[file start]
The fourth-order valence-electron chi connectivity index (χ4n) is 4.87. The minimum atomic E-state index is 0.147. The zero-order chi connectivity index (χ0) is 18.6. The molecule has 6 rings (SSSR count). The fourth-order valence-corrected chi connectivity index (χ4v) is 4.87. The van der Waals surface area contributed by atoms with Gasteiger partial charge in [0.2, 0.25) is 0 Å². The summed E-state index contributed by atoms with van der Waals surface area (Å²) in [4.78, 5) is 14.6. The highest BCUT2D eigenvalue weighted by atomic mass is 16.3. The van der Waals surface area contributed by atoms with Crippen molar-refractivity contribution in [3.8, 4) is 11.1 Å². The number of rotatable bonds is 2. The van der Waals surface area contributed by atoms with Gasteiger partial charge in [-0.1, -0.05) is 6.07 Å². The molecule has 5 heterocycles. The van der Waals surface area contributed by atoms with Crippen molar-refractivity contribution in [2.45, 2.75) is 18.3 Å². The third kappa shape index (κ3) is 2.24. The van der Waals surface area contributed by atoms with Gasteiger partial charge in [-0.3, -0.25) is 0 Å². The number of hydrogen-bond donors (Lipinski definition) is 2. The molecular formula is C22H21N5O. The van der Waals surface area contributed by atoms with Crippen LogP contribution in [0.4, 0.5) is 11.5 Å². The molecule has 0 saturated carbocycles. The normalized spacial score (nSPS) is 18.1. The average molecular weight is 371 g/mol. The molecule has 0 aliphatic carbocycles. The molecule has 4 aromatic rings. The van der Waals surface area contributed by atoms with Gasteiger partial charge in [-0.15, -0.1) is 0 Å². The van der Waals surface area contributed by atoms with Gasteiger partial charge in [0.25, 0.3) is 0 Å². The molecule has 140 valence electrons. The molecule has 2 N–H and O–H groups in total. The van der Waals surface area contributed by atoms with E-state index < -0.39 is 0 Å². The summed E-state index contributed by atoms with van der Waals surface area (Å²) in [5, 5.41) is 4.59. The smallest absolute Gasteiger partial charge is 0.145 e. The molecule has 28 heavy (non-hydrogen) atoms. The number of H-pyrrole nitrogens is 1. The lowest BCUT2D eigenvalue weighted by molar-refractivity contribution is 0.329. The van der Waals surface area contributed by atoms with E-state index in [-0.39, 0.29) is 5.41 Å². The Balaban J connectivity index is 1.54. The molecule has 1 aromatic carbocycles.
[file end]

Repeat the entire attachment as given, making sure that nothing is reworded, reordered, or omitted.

The fourth-order valence-electron chi connectivity index (χ4n) is 4.87. The minimum atomic E-state index is 0.147. The zero-order chi connectivity index (χ0) is 18.6. The molecule has 6 rings (SSSR count). The fourth-order valence-corrected chi connectivity index (χ4v) is 4.87. The van der Waals surface area contributed by atoms with Gasteiger partial charge in [0.2, 0.25) is 0 Å². The summed E-state index contributed by atoms with van der Waals surface area (Å²) in [4.78, 5) is 14.6. The highest BCUT2D eigenvalue weighted by atomic mass is 16.3. The van der Waals surface area contributed by atoms with Crippen molar-refractivity contribution in [3.8, 4) is 11.1 Å². The number of rotatable bonds is 2. The van der Waals surface area contributed by atoms with Gasteiger partial charge in [-0.1, -0.05) is 6.07 Å². The molecule has 5 heterocycles. The van der Waals surface area contributed by atoms with Crippen molar-refractivity contribution in [2.45, 2.75) is 18.3 Å². The third kappa shape index (κ3) is 2.24. The van der Waals surface area contributed by atoms with Gasteiger partial charge in [-0.3, -0.25) is 0 Å². The number of hydrogen-bond donors (Lipinski definition) is 2. The molecular formula is C22H21N5O. The van der Waals surface area contributed by atoms with Crippen LogP contribution in [0.4, 0.5) is 11.5 Å². The molecule has 0 saturated carbocycles. The normalized spacial score (nSPS) is 18.1. The average molecular weight is 371 g/mol. The molecule has 0 aliphatic carbocycles. The molecule has 4 aromatic rings. The van der Waals surface area contributed by atoms with Gasteiger partial charge in [-0.15, -0.1) is 0 Å². The van der Waals surface area contributed by atoms with Gasteiger partial charge in [0.25, 0.3) is 0 Å². The molecule has 140 valence electrons. The molecule has 2 N–H and O–H groups in total. The van der Waals surface area contributed by atoms with E-state index < -0.39 is 0 Å². The summed E-state index contributed by atoms with van der Waals surface area (Å²) in [5, 5.41) is 4.59. The smallest absolute Gasteiger partial charge is 0.145 e. The molecule has 28 heavy (non-hydrogen) atoms. The number of H-pyrrole nitrogens is 1. The lowest BCUT2D eigenvalue weighted by molar-refractivity contribution is 0.329. The van der Waals surface area contributed by atoms with E-state index in [-0.39, 0.29) is 5.41 Å². The Balaban J connectivity index is 1.54. The molecule has 1 aromatic carbocycles.